The Lonely Hearts Hotel
By Heather O’Neill
Riverhead Books, Hardcover, 9780735213739, February 7, 2017, 400pp.
The Short of It:
Something magical lurks within these characters but they can’t quite escape their past.
The Rest of It:
Two babies are left to be raised in an orphanage in 1914. As they grow older, it’s obvious that they each possess their own, unique talents. Pierrot & Rose are sent to perform all over town while the orphanage benefits from these performances but when Pierrot is adopted after enduring years of sexual abuse at the hands of one of the nuns, Rose is left wondering why he’s left her without a word about where he’s gone.
The story follows Pierrot and Rose as they move into adulthood and unfortunately, the lives they lead are not easy ones. The story is quite dark but there is a fanciful feel to it which makes the story somewhat easier to read. They each find themselves doing whatever is needed in order to survive. For Pierrot, that’s stealing and for Rose that’s prostitution and pornography. In her mind, performance is always front and center. Her dreams of starting her own company begin and falter. She’s really a lost soul but just hasn’t realized it yet.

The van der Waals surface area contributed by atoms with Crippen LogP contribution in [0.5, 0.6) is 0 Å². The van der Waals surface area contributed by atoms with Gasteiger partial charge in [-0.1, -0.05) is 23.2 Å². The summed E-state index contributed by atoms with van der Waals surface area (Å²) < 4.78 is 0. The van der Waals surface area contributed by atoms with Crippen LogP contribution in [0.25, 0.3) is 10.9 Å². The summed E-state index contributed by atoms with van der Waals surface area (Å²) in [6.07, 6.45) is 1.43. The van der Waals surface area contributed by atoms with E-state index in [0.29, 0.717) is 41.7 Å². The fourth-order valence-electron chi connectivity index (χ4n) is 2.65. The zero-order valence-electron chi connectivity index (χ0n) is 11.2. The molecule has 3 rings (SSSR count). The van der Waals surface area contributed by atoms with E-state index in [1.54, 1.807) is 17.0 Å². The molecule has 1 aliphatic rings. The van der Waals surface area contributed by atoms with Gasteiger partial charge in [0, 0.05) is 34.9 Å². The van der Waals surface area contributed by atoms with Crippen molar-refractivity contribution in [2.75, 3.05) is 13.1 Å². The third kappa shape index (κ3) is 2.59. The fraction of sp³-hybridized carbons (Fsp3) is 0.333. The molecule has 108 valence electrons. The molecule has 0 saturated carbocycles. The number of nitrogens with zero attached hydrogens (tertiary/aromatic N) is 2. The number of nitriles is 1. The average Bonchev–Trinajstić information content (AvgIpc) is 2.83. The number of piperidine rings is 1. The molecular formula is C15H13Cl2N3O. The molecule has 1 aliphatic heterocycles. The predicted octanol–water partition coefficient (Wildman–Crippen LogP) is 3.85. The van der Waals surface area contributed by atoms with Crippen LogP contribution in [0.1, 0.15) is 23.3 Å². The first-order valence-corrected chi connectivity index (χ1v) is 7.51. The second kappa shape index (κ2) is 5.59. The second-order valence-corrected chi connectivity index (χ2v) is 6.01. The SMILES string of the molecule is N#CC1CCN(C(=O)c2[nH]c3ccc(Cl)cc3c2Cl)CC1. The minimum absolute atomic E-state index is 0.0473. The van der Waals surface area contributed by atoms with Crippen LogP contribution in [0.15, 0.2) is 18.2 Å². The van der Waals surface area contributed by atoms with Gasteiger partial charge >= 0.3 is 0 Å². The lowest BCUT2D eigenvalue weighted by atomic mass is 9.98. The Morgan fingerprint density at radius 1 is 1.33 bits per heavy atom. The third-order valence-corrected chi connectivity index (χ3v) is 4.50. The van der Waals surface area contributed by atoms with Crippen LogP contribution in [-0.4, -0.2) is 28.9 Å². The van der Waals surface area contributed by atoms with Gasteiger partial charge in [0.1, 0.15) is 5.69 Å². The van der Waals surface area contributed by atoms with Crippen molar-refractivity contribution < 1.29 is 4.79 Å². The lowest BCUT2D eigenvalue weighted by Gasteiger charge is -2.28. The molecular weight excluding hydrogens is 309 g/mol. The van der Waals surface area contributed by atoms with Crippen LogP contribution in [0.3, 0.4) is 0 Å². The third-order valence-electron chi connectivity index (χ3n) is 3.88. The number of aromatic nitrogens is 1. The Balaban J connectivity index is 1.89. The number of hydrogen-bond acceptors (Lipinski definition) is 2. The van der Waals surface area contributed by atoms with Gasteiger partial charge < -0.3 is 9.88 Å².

I’ve said to a few others that this book reminds me of The Night Circus and it does, in that it has clowns and dancers and haunting piano music playing out in the background. Visually, the author did a great job of setting the stage. However, it’s a very sad story. Rose’s desperation to be rich and famous eclipses nearly everything else. Pierrot’s love for Rose is so great that he makes the ultimate sacrifice for her.
I enjoyed The Lonely Hearts Hotel but there were moments where I wasn’t sure where the author was going with the story. Rose, is cold-hearted in my opinion and too full of herself which made the last third of the book hard to finish. There was quite a bit of back and forth and at some point, I felt as if the author wanted more of the fanciful, pretend world that the characters enjoyed when they were younger but that it was difficult to work it back into the story.
Some parts I enjoyed immensely but I did have some mixed feelings about Rose. I recommend this book to readers who like the dark, tragic side of love with a bit of whimsy thrown in.
Source: Review copy provided by the publisher.
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